Plenty of spirits to keep Lockhart awake at night￼
By Kyle Mooty
With haunting stories dating back as far as the days of the Chisholm Trail Cattle Drive, Lockhart has more than its share of tales that can be told around campfires at campouts or fire pits in the backyard.
Gaslight-Baker Theatre is a centerpiece for these stories, but they do pop up around some of the other old buildings and houses in the area.
There are some books authored by local writers about spirits, including the WWII-era fictional “Ghostoria” by Tam Francis.
Night Owl Podcasts has done a couple of “talks” with various employees of the theatre that can be found online and numerous people have encountered “The Laughing Lady,” former building owner “Col. Baker,” and one spirit simply known as “Other Guy.” While the first two are rather kind if not playful, it is believed that “Other Guy” is more of a mean spirit.
Lockhart City Council member Kara McGregor lives in an old house on San Antonio Street and has her own haunting story. She was kind enough to share it with the Post-Register.
The following is McGregor’s story:
By Kara McGregor
I was seven months pregnant with my daughter, Lucy, in 2002, when her dad, Stewart, and I moved to Lockhart. We fell in love with Birdie House, as we call it now, and fell in love with the town as well in short order.
We have many stories of getting to know Lockhart and Lockhartians, and a few stories about getting to know Birdie House. This special home was built in 1898, three stories of Victorian splendor with mysterious nooks, seven fireplaces, an eerie old cistern, and a boarded-up root cellar. We filled it with garage sale finds and odds and ends from our families. Birdie House, like all houses, has a “vibe,” whether because of age, design, or associations. But for some people “vibe” means unseen energies, the impression of warmth or chill, a tingle in the spine or hair standing on end. I am not one of those people. I am a sceptic and even a scoffer about ghost stories, but yet… here we are…
One of my early experiences with Birdie House as an entity was a few weeks after my daughter was born. Stewart and I were sleep-deprived befuddled zombies, and on this particular night we had an especially hard time getting Lucy to go down. There was a thunderstorm raging that rattled the windows and startled her awake again every few minutes. We finally all passed out in total exhaustion as the storm raged on.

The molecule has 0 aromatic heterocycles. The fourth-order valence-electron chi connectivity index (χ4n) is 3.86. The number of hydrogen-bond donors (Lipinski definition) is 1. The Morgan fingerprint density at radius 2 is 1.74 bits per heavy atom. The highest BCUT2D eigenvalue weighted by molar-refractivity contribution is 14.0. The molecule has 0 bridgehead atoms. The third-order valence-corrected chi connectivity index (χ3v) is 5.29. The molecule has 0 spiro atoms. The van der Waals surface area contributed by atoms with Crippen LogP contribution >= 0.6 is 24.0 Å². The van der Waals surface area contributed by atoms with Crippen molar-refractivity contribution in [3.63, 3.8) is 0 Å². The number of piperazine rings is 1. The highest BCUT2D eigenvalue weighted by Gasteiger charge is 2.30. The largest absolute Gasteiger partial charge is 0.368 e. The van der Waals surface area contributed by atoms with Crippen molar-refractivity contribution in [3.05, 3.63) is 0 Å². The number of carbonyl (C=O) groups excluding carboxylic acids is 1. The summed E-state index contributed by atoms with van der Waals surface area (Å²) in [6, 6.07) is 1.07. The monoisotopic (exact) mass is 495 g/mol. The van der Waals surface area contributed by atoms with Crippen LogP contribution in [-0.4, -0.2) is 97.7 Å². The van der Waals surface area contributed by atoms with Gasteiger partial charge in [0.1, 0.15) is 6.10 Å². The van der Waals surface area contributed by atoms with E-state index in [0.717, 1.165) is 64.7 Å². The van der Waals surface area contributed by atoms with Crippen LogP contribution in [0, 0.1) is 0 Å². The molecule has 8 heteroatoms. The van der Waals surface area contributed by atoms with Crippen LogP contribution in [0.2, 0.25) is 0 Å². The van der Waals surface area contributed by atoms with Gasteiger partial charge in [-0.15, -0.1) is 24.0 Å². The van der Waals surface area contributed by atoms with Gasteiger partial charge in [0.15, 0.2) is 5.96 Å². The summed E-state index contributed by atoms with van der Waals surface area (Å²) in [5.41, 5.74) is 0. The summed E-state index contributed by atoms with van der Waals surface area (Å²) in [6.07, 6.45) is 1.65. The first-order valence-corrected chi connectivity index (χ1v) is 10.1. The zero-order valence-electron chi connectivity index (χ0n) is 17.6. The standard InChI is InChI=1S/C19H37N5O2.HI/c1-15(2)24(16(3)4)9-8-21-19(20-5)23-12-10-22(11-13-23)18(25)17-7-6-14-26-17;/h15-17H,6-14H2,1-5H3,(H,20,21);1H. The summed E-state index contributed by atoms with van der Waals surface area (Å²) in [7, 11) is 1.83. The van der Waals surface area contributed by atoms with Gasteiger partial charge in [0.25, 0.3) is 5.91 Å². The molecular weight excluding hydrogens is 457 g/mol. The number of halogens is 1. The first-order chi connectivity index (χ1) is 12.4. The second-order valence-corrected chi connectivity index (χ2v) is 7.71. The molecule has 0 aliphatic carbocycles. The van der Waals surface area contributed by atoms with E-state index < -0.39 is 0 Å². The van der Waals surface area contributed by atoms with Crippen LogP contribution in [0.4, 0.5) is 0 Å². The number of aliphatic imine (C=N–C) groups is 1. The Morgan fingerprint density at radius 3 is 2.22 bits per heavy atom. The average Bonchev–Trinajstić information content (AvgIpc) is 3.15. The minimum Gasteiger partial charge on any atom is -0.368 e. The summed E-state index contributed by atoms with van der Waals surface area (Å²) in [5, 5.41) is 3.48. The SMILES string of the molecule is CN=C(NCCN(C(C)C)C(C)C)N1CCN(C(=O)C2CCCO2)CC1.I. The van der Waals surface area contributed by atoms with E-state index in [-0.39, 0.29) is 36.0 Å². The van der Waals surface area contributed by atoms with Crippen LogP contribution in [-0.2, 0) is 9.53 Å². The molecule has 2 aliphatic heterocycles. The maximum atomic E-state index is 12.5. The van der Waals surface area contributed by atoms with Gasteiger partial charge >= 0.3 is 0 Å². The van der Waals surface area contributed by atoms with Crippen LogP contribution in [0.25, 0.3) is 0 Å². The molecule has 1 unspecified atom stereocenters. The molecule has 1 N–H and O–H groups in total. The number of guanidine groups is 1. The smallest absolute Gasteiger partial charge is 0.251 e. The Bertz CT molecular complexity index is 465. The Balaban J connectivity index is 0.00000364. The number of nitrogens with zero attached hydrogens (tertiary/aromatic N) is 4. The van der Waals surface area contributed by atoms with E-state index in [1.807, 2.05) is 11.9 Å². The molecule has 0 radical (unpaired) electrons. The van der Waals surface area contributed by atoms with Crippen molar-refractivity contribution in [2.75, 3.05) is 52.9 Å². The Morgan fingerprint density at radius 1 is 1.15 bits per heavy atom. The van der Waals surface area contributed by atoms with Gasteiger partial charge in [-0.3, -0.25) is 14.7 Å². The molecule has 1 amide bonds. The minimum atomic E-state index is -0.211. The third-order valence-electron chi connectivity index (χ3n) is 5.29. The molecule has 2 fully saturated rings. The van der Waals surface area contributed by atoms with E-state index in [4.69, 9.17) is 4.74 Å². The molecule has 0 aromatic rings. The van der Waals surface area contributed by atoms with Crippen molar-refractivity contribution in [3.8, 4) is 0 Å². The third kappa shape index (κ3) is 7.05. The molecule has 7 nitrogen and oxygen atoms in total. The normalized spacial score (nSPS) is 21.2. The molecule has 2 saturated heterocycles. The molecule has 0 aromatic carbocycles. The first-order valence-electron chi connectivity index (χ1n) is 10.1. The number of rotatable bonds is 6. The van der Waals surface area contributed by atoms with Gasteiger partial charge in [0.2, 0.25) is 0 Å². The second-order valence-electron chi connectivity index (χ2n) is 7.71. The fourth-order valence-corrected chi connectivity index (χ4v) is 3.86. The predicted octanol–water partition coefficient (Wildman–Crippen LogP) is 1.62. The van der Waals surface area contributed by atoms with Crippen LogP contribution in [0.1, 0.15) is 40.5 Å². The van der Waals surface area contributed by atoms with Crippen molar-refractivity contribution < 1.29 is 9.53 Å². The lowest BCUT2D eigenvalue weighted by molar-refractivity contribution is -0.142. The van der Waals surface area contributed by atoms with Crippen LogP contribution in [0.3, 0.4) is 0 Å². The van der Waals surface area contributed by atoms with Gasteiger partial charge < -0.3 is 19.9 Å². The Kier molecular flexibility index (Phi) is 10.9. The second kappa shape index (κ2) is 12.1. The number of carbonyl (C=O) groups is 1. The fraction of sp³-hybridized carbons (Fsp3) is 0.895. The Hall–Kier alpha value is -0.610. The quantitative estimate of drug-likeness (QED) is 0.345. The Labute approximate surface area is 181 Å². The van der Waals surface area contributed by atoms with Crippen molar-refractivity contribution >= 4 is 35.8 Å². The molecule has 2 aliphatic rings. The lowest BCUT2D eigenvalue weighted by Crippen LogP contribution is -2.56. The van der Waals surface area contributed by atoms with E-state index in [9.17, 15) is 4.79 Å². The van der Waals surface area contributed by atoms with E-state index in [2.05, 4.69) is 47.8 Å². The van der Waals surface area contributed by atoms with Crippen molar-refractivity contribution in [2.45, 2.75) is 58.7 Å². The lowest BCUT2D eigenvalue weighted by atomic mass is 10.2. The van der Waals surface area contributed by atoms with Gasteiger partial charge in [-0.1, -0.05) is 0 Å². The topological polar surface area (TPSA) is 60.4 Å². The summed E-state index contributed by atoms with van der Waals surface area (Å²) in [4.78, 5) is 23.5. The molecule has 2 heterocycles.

At one point in the night, I woke up and bolted out of bed at the sound of my daughter crying from the baby monitor next to my ear. It’s a hair-trigger new moms know well, and I was down the hall and in her room before my eyes were fully open. She wasn’t there. Then I heard crying downstairs and thought, “Oh, Stewart took her down so I could sleep. How sweet.” I was up and awake by now, so I padded down the stairs to join them.
No one was downstairs. But I could smell something burnt. The only illumination was from lightening flashing through the windows, and the old lamp we left on as a night light. It should have been rewired before it was plugged in, and now it was sputtering and sparking. I yanked the plug out of the socket, with heart racing and visions of fire spreading though the house.
As I calmed down, I realized I couldn’t hear Lucy anymore. I went back upstairs and there were Stewart and Lucy, sound asleep, taking up most of the queen size bed.
I lay awake for a long time, my brain trying to explain it all logically. But I fell asleep sure of three things: the house woke me up with the only sound that could rouse an exhausted new mom; I was led downstairs by that sound in order to stop the lamp from catching fire; we were safe in this house.